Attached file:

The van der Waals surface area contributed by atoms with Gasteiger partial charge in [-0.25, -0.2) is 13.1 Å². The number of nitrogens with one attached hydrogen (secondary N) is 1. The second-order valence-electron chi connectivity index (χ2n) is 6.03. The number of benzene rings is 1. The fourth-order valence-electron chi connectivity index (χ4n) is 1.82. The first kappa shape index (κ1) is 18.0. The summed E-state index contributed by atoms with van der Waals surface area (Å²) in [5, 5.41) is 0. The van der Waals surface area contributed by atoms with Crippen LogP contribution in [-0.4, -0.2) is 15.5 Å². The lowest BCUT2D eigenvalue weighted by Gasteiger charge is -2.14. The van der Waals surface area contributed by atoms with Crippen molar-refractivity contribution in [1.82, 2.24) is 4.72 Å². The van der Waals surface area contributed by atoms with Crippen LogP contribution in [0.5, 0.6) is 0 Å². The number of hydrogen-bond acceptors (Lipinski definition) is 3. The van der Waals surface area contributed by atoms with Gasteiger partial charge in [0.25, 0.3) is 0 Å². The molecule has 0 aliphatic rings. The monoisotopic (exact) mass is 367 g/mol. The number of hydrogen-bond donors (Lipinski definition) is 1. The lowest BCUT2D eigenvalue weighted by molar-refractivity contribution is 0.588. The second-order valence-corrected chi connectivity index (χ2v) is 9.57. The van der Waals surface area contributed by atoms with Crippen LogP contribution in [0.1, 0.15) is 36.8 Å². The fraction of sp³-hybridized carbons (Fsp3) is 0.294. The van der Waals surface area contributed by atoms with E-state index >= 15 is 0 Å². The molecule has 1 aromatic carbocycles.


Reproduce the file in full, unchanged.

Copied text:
The van der Waals surface area contributed by atoms with Gasteiger partial charge in [-0.25, -0.2) is 13.1 Å². The number of nitrogens with one attached hydrogen (secondary N) is 1. The second-order valence-electron chi connectivity index (χ2n) is 6.03. The number of benzene rings is 1. The fourth-order valence-electron chi connectivity index (χ4n) is 1.82. The first kappa shape index (κ1) is 18.0. The summed E-state index contributed by atoms with van der Waals surface area (Å²) in [5, 5.41) is 0. The van der Waals surface area contributed by atoms with Crippen LogP contribution in [-0.4, -0.2) is 15.5 Å². The lowest BCUT2D eigenvalue weighted by Gasteiger charge is -2.14. The van der Waals surface area contributed by atoms with Crippen molar-refractivity contribution in [1.82, 2.24) is 4.72 Å². The van der Waals surface area contributed by atoms with Crippen LogP contribution in [0.5, 0.6) is 0 Å². The number of hydrogen-bond acceptors (Lipinski definition) is 3. The van der Waals surface area contributed by atoms with Gasteiger partial charge in [0.25, 0.3) is 0 Å². The molecule has 0 aliphatic rings. The monoisotopic (exact) mass is 367 g/mol. The number of hydrogen-bond donors (Lipinski definition) is 1. The lowest BCUT2D eigenvalue weighted by molar-refractivity contribution is 0.588. The second-order valence-corrected chi connectivity index (χ2v) is 9.57. The van der Waals surface area contributed by atoms with Crippen LogP contribution in [0.1, 0.15) is 36.8 Å². The fraction of sp³-hybridized carbons (Fsp3) is 0.294. The van der Waals surface area contributed by atoms with E-state index >= 15 is 0 Å². The molecule has 1 aromatic carbocycles.